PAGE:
Dominating the Search Engines with Social Media Networks

Dominating the Search Engines with Social Media Networks

Dominating the Search Engines with Social Media Networks


 With the advent of Stompernet's SMARTS program, Howie Schwartz's Conversation Domination and Jack Humphrey's Authority Black Book, leveraging the power of Web 2.0 / Social Media has "officially" gone mainstream.

As you know, I've used Web 2.0 for quite some time and a while back I created a "flow chart" to explain how I actually use Web 2.0 (in the 'one' forum I participate in on a regular basis). So I thought I'd share it with you as well.

Hopefully, you're already familiar with Social Media sites on some level… from free Blogging platforms such as Blogger.com and Wordpress.com (which started this "revolution"); to Social Networking Sites like MySpace and FaceBook; to Content Sharing Sites, like EzineArticles, Squidoo and HubPages, and Social Bookmarking sites like Del.icio.us, Reddit, Digg, Propeller, Stumbleupon etc. (some would argue that Digg, Propeller, Stumbleupon and similar sites are Social Voting sites).

So, what's the big deal about social media?

I personally think that the main benefit to these properties is that they contribute to "organic" traffic that is not dependent on Search Engine Results. In addition, you also get to take advantage of the sites' authority, which means more search engine traffic and more backlinks to your site (depending on whether they use "dofollow" or not). In other words, there are two parts to the Social Media equation: Social Media Traffic Generation and Social Media Linking.

So, you might be wondering, what's the advantage of using sites like Blogger, Hubpages, Squidoo and Wordpress.com?

All of these are considered authority sites and can rank very well in the search engines provided you build them "properly" and more importantly add some new content to them on a "regular" basis.

In terms of Blogger, they have a lot of pull with Google Blog Search as well as organic search engines and if you create the "right" type of content, you can rank on the first page of Google almost immediately (depending on competition of course). It is also very user friendly in terms of setup, ad integration (particularly Adsense), and is quite easy to "tweak". The downside of building blogs with Blogger is that Blogger controls your site… and they are often very "delete" happy (I've had a couple of dozen blogs deleted by them…).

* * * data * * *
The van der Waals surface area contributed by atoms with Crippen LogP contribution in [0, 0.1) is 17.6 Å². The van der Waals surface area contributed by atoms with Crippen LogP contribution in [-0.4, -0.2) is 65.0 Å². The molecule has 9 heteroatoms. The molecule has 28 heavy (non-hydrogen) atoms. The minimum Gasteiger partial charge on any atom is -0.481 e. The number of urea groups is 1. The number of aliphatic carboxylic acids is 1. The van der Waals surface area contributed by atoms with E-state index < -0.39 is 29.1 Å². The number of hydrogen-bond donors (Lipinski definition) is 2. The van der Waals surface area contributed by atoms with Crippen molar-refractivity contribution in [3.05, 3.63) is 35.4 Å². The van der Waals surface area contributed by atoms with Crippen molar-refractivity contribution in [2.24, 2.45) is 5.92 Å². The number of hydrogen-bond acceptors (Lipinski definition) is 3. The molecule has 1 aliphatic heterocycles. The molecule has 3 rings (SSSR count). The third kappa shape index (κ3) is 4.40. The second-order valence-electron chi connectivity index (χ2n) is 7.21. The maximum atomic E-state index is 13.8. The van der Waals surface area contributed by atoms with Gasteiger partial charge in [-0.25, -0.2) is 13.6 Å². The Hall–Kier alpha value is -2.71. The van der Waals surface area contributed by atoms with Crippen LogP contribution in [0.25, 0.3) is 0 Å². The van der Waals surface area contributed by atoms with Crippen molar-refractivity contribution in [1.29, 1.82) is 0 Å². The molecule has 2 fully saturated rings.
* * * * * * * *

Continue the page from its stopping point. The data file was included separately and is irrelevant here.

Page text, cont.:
As for Wordpress.com… they are similar to Blogger in that you host your blog with them (except they don't in my experience have the habit of deleting blogs like Blogger). Their interface is easy to use and ranks well in the search engines. The upside of Wordpress is that they have an active user community that likes to read other people's blogs… and you can get quite a bit of free traffic just from using "tags" in your posts. However, they are not very user friendly with Ad integration and if you're not careful, you could be in breach of their TOS.

Which one do I start with, and is one better than another?

Squidoo and Hubpages can both drive quite a bit of traffic and they both use "do follow" in their links, which means you can leverage these sites to drive traffic to your "money site(s)" much in the same way you would use EzineArticles (or other article directories). The pages you build on these properties are also better suited for a more narrow niche (or product), rather than broad niches.

Blogger and Wordpress.com are "traditional" blogs and is a great resource for posting either snippets of articles from your money sites, or independent articles with anchor text links embedded in the article pointing to a particular page on your money site.

I generally use all of these properties to support my main money site, whether it's an opt-in page, sales page, content site…

There are obviously no "rules" as to how you use leverage Web 2.0. I personally use them to build a "mini net" of properties to "dominate" a niche term… and funnel traffic and link power to my money sites. So, you could potentially set up something like this:


Comments

If you have any doubts please let me know...